GGJ05-153

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Main Page The great Gospel of John Volume 5 GGJ05-153 Chapter


Chapter 153 - The Pharisee's philosophy of nature.

153,1. Cyrenius says, “From all this that you have now told and expressed, emerges clearly however that you as a pious servant of God have never believed in a god; but how can one be even a strict servant of a being that does not exist at all for you all?”

153,2. The Pharisee says, “Well, that can also be very easily explained for the previously mentioned extremely cogent reasons that are valid for all time! What can a child do, however enlightened he may be, against the power and physical strength of his parents and often super-foolish teachers? He has to obey them! I’ll give you this situation: You Romans have made us submissive with your irresistible power. Which of us could offer their resistance against your power? You should have, however, instead of your very wise and just laws, for example, given us the most foolish of them to be observed most strictly. Could we weaklings do anything else but observe them just as exactly as we observe these present wise ones? The eternal power works with irresistible power and one must follow its orders. On this earth everything is of course only a sham and no real existence.

153,3. We seek the truth, we seek God. But where and what is the truth and where and who is God?! Every nation recognizes and has a different deity and accordingly determines the statutes that are presented to the same people as a holy truth. Are they therefore also a truth for us? We laugh about them and cannot understand at all how a nation can possibly believe such illogical, very most foolish things! But if we go to that nation and inquire about the judgment on our faith, if they know something about it, they will not understand either how we can believe and keep ours! There is something good for the maintenance of the general order everywhere – but by no means any truth and even less a divinity truly present anywhere!

153,4. Over there the sun is a truth and the effective divinity for itself and also for us, although we must satisfy ourselves simply only with its shine, thus there is also here on this Earth thoroughly more of a shine than any true existence. Or does the sunshine not affect everything here? Everything that exists came from the shine of the sunlight and its wonderful warmth, and as long as it exists, it exists and lives through the shine of the truly all-powerful sun; for it will always shine on one half from the one side, while the other half has the shade.

153,5. Thus in the sky the real sunlight is resplendent in great majesty as the perfect truth. The Earth and everything on it is a work of its light or the shine, thus already more shine than being. Behind the seemingly existence of the whole earth and of all the things there is the shadow as a complete lie; and it is exactly this shade that all travelers seek and love the most and the sleep among the general shadow of the earth that we tend to call ‘night’, is and remains after the work and effort of the day the greatest, most strengthening and most pleasant revitalization of life!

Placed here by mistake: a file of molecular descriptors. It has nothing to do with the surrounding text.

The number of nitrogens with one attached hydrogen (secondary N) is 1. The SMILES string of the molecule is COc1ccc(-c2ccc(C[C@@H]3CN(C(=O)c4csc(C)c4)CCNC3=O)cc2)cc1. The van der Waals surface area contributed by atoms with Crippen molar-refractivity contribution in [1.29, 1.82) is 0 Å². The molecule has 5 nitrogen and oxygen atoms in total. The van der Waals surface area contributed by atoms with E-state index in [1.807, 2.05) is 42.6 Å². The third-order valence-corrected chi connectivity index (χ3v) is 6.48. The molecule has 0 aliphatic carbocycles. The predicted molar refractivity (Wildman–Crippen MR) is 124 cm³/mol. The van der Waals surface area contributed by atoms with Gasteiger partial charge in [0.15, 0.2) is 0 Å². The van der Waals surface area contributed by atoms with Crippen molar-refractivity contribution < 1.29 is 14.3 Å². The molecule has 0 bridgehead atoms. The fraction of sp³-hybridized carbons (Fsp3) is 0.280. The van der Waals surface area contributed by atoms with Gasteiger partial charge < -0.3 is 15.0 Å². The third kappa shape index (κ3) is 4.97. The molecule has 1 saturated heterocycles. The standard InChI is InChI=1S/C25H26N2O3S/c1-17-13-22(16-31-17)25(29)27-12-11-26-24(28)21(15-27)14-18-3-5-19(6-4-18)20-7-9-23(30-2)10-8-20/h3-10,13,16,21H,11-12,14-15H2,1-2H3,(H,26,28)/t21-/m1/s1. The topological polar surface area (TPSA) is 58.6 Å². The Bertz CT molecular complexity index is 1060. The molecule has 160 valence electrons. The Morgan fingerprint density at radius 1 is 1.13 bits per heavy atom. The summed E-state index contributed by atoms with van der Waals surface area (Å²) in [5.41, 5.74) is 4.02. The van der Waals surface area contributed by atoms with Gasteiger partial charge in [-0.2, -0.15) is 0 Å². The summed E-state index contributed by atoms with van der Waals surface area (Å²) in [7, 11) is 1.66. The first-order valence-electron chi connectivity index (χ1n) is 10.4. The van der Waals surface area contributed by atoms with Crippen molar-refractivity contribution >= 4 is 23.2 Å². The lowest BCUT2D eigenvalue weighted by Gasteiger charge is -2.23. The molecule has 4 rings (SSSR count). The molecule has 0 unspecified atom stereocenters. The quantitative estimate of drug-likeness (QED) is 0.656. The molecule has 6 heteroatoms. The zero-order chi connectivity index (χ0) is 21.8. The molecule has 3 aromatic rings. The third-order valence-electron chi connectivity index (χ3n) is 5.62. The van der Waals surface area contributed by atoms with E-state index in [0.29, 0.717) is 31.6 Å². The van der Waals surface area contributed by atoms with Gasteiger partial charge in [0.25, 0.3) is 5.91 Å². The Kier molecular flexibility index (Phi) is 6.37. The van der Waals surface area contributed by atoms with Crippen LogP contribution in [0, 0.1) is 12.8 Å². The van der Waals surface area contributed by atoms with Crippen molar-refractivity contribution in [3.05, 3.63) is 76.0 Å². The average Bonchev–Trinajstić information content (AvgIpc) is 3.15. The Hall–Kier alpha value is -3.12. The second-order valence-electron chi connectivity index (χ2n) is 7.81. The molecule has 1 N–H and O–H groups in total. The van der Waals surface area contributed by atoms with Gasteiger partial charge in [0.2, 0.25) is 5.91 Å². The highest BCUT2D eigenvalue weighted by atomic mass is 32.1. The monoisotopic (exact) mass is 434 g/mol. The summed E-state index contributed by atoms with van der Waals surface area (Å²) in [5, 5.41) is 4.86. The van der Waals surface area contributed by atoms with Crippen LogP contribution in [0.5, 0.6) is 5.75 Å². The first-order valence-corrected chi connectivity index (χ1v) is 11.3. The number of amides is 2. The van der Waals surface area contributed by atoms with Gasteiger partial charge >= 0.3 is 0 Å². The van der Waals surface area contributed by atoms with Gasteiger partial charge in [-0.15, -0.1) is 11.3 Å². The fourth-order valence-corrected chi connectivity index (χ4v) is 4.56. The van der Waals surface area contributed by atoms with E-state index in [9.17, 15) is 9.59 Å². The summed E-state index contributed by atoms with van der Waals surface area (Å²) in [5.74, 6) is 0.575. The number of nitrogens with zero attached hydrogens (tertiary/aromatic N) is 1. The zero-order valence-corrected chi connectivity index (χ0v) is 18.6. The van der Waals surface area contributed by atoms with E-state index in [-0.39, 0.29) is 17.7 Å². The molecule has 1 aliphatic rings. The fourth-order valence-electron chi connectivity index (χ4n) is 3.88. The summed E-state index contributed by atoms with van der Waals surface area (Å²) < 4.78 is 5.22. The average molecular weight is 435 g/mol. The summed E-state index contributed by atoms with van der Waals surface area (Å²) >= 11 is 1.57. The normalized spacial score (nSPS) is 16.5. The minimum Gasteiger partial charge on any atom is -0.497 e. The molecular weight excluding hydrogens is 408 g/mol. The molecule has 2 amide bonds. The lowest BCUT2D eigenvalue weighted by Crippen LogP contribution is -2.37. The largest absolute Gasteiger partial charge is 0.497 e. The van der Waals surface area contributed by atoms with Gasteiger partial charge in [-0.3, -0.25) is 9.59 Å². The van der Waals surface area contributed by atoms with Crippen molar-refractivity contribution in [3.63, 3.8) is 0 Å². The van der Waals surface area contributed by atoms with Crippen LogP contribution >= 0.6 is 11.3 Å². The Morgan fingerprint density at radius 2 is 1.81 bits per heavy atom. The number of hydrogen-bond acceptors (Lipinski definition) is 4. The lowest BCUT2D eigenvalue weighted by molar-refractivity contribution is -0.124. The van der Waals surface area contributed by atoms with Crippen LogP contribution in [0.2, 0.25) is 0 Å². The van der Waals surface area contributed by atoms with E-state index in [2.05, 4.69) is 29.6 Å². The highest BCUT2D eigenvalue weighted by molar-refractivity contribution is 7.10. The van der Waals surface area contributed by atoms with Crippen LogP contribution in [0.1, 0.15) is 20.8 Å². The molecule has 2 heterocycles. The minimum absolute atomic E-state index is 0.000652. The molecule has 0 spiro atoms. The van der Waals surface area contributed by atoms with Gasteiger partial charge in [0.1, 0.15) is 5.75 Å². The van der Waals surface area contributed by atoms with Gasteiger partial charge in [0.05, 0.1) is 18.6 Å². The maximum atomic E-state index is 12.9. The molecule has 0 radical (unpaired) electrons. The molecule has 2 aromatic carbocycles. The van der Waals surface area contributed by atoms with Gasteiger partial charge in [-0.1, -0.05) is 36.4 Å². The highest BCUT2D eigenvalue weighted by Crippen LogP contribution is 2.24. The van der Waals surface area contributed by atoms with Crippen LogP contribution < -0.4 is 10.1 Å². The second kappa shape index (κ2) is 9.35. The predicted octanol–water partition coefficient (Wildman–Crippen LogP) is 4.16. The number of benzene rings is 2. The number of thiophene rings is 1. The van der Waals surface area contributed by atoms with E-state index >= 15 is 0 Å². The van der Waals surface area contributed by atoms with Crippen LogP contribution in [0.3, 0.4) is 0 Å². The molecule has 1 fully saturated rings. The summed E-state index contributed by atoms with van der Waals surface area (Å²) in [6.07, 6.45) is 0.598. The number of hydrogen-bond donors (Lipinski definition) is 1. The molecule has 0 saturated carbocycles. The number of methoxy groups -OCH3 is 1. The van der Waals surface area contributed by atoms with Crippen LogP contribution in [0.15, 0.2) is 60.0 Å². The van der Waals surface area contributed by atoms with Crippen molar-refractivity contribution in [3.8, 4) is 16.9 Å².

153,6. And therefore it also seems to me that the people can exist under the rule of the possibly purest truth just as little, taken morally, as their physical being can without sleep. Therefore what sleep is o the body is a well-conditioned lie to the whole moral person. And then it certainly does not depend on whatever sort of form a lie is supposed to have! If it only gives the moral person a certain feeling and very refreshing rest of hope and a half-illuminated and easily acceptable confidence, then the lie is good, and the purest truth can go to her begging for its bread.

153,7. For as long as people have been living on this Earth this has been so; now it is also that way and will also so until a possible end of all time. The people will continue to seek the truth but at the same time eat from the dish of lies and live. There will always be wise men too among the very many foolish people who will hold out a light of truth to the people. But the brighter they illuminate the people always only on one side the more certain and pronounced the shade will be perceived behind the people who have been illuminated most brightly from the front as a constant consequence of the light!

153,8. But as the light also always affects the shade, in just the same way the purest truth also always affects the most complete lie. For without truth there would be no lie and without a lie there would not easily be a truth. But every truth hides at least the capability in it to create a lie, just as the light creates a shadow. Every person should ask himself which of the two is the better for the people, but faithfully and openly without concealing anything! A just judge sentences liars and deceivers according to the law and lives from his position; but where is he who can make things generally understandable for me, that the law itself is a truth? It is an accepted and sanctioned statute, here one way, but different in another place! Where is the truth there where one lie punishes the other? I say again here: Sapienti pauca!”

153,9. With this Cyrenius had had enough for the meantime, and let the Pharisee retreat and said to Me, “No, did You hear that? Such a thing has never happened to me! Roklus also understood how to speak in his purely intelligent sphere; but I still remained his master in my innards. But this Pharisee has now fenced me in so much that I cannot say anything at all to him in return! I have always imagined the Pharisees to be very much more foolish; but he has proven to me that they are not foolish at all! But what should be done with him now?”

Main Page The great Gospel of John Volume 5 GGJ05-153 Chapter